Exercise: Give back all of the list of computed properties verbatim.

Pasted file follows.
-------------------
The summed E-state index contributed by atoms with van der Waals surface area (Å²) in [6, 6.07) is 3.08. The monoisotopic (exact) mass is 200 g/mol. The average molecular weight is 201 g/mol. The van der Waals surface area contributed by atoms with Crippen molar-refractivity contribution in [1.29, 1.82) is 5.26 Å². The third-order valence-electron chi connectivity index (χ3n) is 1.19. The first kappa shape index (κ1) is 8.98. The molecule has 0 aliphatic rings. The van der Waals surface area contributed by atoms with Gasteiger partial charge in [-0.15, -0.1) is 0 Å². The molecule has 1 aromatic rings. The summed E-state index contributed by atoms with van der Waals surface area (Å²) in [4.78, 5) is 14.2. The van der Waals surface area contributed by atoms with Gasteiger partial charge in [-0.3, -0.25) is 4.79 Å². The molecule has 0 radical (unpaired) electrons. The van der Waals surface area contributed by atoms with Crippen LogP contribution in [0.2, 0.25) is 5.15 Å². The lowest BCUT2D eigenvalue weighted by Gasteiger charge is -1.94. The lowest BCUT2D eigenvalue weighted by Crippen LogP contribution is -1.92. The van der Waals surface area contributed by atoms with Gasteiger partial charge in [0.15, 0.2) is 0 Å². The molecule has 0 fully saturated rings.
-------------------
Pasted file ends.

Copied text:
The summed E-state index contributed by atoms with van der Waals surface area (Å²) in [6, 6.07) is 3.08. The monoisotopic (exact) mass is 200 g/mol. The average molecular weight is 201 g/mol. The van der Waals surface area contributed by atoms with Crippen molar-refractivity contribution in [1.29, 1.82) is 5.26 Å². The third-order valence-electron chi connectivity index (χ3n) is 1.19. The first kappa shape index (κ1) is 8.98. The molecule has 0 aliphatic rings. The van der Waals surface area contributed by atoms with Gasteiger partial charge in [-0.15, -0.1) is 0 Å². The molecule has 1 aromatic rings. The summed E-state index contributed by atoms with van der Waals surface area (Å²) in [4.78, 5) is 14.2. The van der Waals surface area contributed by atoms with Gasteiger partial charge in [-0.3, -0.25) is 4.79 Å². The molecule has 0 radical (unpaired) electrons. The van der Waals surface area contributed by atoms with Crippen LogP contribution in [0.2, 0.25) is 5.15 Å². The lowest BCUT2D eigenvalue weighted by Gasteiger charge is -1.94. The lowest BCUT2D eigenvalue weighted by Crippen LogP contribution is -1.92. The van der Waals surface area contributed by atoms with Gasteiger partial charge in [0.15, 0.2) is 0 Å². The molecule has 0 fully saturated rings.